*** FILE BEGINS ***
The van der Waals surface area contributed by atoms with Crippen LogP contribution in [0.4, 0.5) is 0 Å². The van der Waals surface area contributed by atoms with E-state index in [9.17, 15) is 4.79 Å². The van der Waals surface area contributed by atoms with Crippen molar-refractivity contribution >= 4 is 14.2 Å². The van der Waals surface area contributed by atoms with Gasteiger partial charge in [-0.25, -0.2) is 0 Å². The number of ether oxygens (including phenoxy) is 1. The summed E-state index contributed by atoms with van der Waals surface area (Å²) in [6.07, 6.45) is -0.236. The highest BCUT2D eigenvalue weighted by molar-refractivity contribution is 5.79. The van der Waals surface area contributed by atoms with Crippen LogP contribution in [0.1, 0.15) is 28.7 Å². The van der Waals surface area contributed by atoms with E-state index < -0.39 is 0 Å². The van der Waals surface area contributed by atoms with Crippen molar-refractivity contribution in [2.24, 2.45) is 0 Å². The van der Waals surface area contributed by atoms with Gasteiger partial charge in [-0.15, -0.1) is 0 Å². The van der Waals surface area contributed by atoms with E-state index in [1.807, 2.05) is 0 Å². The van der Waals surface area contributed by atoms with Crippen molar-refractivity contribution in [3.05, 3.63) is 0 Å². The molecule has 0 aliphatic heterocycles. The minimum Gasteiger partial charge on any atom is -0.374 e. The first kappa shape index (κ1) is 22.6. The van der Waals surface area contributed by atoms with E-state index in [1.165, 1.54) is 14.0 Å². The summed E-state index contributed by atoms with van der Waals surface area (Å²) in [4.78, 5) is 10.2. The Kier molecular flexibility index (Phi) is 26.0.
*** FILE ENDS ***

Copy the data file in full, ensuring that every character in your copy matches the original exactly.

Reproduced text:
The van der Waals surface area contributed by atoms with Crippen LogP contribution in [0.4, 0.5) is 0 Å². The van der Waals surface area contributed by atoms with E-state index in [9.17, 15) is 4.79 Å². The van der Waals surface area contributed by atoms with Crippen molar-refractivity contribution >= 4 is 14.2 Å². The van der Waals surface area contributed by atoms with Gasteiger partial charge in [-0.25, -0.2) is 0 Å². The number of ether oxygens (including phenoxy) is 1. The summed E-state index contributed by atoms with van der Waals surface area (Å²) in [6.07, 6.45) is -0.236. The highest BCUT2D eigenvalue weighted by molar-refractivity contribution is 5.79. The van der Waals surface area contributed by atoms with Crippen LogP contribution in [0.1, 0.15) is 28.7 Å². The van der Waals surface area contributed by atoms with E-state index < -0.39 is 0 Å². The van der Waals surface area contributed by atoms with Crippen molar-refractivity contribution in [2.24, 2.45) is 0 Å². The van der Waals surface area contributed by atoms with Gasteiger partial charge in [-0.15, -0.1) is 0 Å². The van der Waals surface area contributed by atoms with E-state index in [1.807, 2.05) is 0 Å². The van der Waals surface area contributed by atoms with Crippen molar-refractivity contribution in [3.05, 3.63) is 0 Å². The molecule has 0 aliphatic heterocycles. The minimum Gasteiger partial charge on any atom is -0.374 e. The first kappa shape index (κ1) is 22.6. The van der Waals surface area contributed by atoms with E-state index in [1.165, 1.54) is 14.0 Å². The summed E-state index contributed by atoms with van der Waals surface area (Å²) in [4.78, 5) is 10.2. The Kier molecular flexibility index (Phi) is 26.0.